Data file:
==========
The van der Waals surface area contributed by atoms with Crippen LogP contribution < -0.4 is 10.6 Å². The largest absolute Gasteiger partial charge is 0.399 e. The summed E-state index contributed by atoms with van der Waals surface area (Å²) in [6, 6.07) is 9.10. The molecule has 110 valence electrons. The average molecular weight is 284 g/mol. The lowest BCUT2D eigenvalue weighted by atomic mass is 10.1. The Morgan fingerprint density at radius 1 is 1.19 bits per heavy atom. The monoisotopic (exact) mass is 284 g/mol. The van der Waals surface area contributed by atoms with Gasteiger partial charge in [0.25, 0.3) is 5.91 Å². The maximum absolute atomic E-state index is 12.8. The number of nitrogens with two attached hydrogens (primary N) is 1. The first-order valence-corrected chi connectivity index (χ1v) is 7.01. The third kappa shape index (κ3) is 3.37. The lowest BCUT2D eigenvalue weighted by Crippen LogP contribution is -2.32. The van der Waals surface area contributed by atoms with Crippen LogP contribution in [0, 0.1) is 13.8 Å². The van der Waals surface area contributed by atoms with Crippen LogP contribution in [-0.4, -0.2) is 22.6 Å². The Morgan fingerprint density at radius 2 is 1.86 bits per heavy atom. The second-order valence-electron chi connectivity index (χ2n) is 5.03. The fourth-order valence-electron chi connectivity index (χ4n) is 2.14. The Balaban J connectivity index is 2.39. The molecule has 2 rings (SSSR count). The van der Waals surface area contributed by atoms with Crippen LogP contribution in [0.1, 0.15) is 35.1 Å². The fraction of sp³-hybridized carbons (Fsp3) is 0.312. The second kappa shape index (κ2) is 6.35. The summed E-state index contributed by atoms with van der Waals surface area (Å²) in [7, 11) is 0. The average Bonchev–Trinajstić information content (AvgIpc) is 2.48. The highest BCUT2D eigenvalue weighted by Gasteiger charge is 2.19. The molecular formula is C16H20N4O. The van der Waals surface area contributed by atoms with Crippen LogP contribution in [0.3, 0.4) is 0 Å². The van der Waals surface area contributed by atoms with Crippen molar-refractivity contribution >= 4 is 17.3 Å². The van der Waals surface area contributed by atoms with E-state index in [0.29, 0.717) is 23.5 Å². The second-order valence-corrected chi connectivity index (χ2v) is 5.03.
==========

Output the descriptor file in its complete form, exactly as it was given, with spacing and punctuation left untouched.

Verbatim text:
The van der Waals surface area contributed by atoms with Crippen LogP contribution < -0.4 is 10.6 Å². The largest absolute Gasteiger partial charge is 0.399 e. The summed E-state index contributed by atoms with van der Waals surface area (Å²) in [6, 6.07) is 9.10. The molecule has 110 valence electrons. The average molecular weight is 284 g/mol. The lowest BCUT2D eigenvalue weighted by atomic mass is 10.1. The Morgan fingerprint density at radius 1 is 1.19 bits per heavy atom. The monoisotopic (exact) mass is 284 g/mol. The van der Waals surface area contributed by atoms with Gasteiger partial charge in [0.25, 0.3) is 5.91 Å². The maximum absolute atomic E-state index is 12.8. The number of nitrogens with two attached hydrogens (primary N) is 1. The first-order valence-corrected chi connectivity index (χ1v) is 7.01. The third kappa shape index (κ3) is 3.37. The lowest BCUT2D eigenvalue weighted by Crippen LogP contribution is -2.32. The van der Waals surface area contributed by atoms with Crippen LogP contribution in [0, 0.1) is 13.8 Å². The van der Waals surface area contributed by atoms with Crippen LogP contribution in [-0.4, -0.2) is 22.6 Å². The Morgan fingerprint density at radius 2 is 1.86 bits per heavy atom. The second-order valence-electron chi connectivity index (χ2n) is 5.03. The fourth-order valence-electron chi connectivity index (χ4n) is 2.14. The Balaban J connectivity index is 2.39. The molecule has 2 rings (SSSR count). The van der Waals surface area contributed by atoms with Crippen LogP contribution in [0.1, 0.15) is 35.1 Å². The fraction of sp³-hybridized carbons (Fsp3) is 0.312. The second kappa shape index (κ2) is 6.35. The summed E-state index contributed by atoms with van der Waals surface area (Å²) in [7, 11) is 0. The average Bonchev–Trinajstić information content (AvgIpc) is 2.48. The highest BCUT2D eigenvalue weighted by Gasteiger charge is 2.19. The molecular formula is C16H20N4O. The van der Waals surface area contributed by atoms with Crippen LogP contribution in [0.3, 0.4) is 0 Å². The van der Waals surface area contributed by atoms with Crippen molar-refractivity contribution >= 4 is 17.3 Å². The van der Waals surface area contributed by atoms with E-state index in [0.29, 0.717) is 23.5 Å². The second-order valence-corrected chi connectivity index (χ2v) is 5.03.